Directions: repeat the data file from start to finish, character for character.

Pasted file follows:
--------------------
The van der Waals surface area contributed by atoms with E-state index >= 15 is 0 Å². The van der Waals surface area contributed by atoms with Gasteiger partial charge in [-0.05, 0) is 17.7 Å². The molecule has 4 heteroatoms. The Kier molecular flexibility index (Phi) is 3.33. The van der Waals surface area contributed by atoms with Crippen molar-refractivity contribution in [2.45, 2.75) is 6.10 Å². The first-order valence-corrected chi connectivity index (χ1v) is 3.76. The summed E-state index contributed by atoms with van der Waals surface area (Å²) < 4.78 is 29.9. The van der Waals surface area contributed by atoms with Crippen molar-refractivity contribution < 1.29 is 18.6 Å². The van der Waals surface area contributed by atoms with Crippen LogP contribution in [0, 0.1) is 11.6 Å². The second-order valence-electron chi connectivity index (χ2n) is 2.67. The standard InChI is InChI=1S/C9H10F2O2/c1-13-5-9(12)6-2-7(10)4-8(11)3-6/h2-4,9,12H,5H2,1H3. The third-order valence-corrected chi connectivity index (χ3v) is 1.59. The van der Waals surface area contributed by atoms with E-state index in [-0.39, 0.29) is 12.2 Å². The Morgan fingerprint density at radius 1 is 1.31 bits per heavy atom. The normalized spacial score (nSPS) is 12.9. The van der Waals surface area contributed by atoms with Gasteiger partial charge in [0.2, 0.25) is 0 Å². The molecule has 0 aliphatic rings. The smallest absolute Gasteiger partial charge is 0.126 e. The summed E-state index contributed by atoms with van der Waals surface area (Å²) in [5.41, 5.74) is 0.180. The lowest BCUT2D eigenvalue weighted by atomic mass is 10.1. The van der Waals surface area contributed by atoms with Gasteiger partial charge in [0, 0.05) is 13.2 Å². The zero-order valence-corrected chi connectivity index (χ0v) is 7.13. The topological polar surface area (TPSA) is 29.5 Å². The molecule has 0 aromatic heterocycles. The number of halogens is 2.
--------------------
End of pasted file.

The van der Waals surface area contributed by atoms with E-state index >= 15 is 0 Å². The van der Waals surface area contributed by atoms with Gasteiger partial charge in [-0.05, 0) is 17.7 Å². The molecule has 4 heteroatoms. The Kier molecular flexibility index (Phi) is 3.33. The van der Waals surface area contributed by atoms with Crippen molar-refractivity contribution in [2.45, 2.75) is 6.10 Å². The first-order valence-corrected chi connectivity index (χ1v) is 3.76. The summed E-state index contributed by atoms with van der Waals surface area (Å²) < 4.78 is 29.9. The van der Waals surface area contributed by atoms with Crippen molar-refractivity contribution < 1.29 is 18.6 Å². The van der Waals surface area contributed by atoms with Crippen LogP contribution in [0, 0.1) is 11.6 Å². The second-order valence-electron chi connectivity index (χ2n) is 2.67. The standard InChI is InChI=1S/C9H10F2O2/c1-13-5-9(12)6-2-7(10)4-8(11)3-6/h2-4,9,12H,5H2,1H3. The third-order valence-corrected chi connectivity index (χ3v) is 1.59. The van der Waals surface area contributed by atoms with E-state index in [-0.39, 0.29) is 12.2 Å². The Morgan fingerprint density at radius 1 is 1.31 bits per heavy atom. The normalized spacial score (nSPS) is 12.9. The van der Waals surface area contributed by atoms with Gasteiger partial charge in [0.2, 0.25) is 0 Å². The molecule has 0 aliphatic rings. The smallest absolute Gasteiger partial charge is 0.126 e. The summed E-state index contributed by atoms with van der Waals surface area (Å²) in [5.41, 5.74) is 0.180. The lowest BCUT2D eigenvalue weighted by atomic mass is 10.1. The van der Waals surface area contributed by atoms with Gasteiger partial charge in [0, 0.05) is 13.2 Å². The zero-order valence-corrected chi connectivity index (χ0v) is 7.13. The topological polar surface area (TPSA) is 29.5 Å². The molecule has 0 aromatic heterocycles. The number of halogens is 2.